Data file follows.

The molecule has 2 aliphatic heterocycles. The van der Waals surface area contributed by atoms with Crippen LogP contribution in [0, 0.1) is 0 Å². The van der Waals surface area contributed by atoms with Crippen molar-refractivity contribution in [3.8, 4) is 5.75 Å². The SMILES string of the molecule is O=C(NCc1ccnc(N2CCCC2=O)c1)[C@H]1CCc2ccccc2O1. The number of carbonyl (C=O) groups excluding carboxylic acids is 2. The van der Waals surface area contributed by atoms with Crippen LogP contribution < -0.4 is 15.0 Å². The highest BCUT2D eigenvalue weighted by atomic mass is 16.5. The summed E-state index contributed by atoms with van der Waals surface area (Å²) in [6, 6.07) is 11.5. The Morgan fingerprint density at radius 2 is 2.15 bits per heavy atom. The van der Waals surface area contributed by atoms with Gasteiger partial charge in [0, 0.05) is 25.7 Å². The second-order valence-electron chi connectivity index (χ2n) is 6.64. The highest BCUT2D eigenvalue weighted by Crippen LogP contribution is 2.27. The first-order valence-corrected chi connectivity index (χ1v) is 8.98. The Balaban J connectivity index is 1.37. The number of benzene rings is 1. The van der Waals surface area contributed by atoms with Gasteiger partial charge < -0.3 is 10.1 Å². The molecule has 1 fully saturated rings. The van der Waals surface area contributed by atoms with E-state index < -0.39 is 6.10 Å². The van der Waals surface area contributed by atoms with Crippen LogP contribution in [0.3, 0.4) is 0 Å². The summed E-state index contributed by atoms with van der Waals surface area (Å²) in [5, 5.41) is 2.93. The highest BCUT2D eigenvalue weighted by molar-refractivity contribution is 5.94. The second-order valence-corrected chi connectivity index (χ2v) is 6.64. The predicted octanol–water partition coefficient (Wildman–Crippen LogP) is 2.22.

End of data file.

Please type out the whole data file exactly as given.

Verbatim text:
The molecule has 2 aliphatic heterocycles. The van der Waals surface area contributed by atoms with Crippen LogP contribution in [0, 0.1) is 0 Å². The van der Waals surface area contributed by atoms with Crippen molar-refractivity contribution in [3.8, 4) is 5.75 Å². The SMILES string of the molecule is O=C(NCc1ccnc(N2CCCC2=O)c1)[C@H]1CCc2ccccc2O1. The number of carbonyl (C=O) groups excluding carboxylic acids is 2. The van der Waals surface area contributed by atoms with Crippen LogP contribution < -0.4 is 15.0 Å². The highest BCUT2D eigenvalue weighted by atomic mass is 16.5. The summed E-state index contributed by atoms with van der Waals surface area (Å²) in [6, 6.07) is 11.5. The Morgan fingerprint density at radius 2 is 2.15 bits per heavy atom. The van der Waals surface area contributed by atoms with Gasteiger partial charge in [0, 0.05) is 25.7 Å². The second-order valence-electron chi connectivity index (χ2n) is 6.64. The highest BCUT2D eigenvalue weighted by Crippen LogP contribution is 2.27. The first-order valence-corrected chi connectivity index (χ1v) is 8.98. The Balaban J connectivity index is 1.37. The number of benzene rings is 1. The van der Waals surface area contributed by atoms with Gasteiger partial charge < -0.3 is 10.1 Å². The molecule has 1 fully saturated rings. The van der Waals surface area contributed by atoms with E-state index < -0.39 is 6.10 Å². The van der Waals surface area contributed by atoms with Crippen LogP contribution in [0.3, 0.4) is 0 Å². The summed E-state index contributed by atoms with van der Waals surface area (Å²) in [5, 5.41) is 2.93. The highest BCUT2D eigenvalue weighted by molar-refractivity contribution is 5.94. The second-order valence-corrected chi connectivity index (χ2v) is 6.64. The predicted octanol–water partition coefficient (Wildman–Crippen LogP) is 2.22.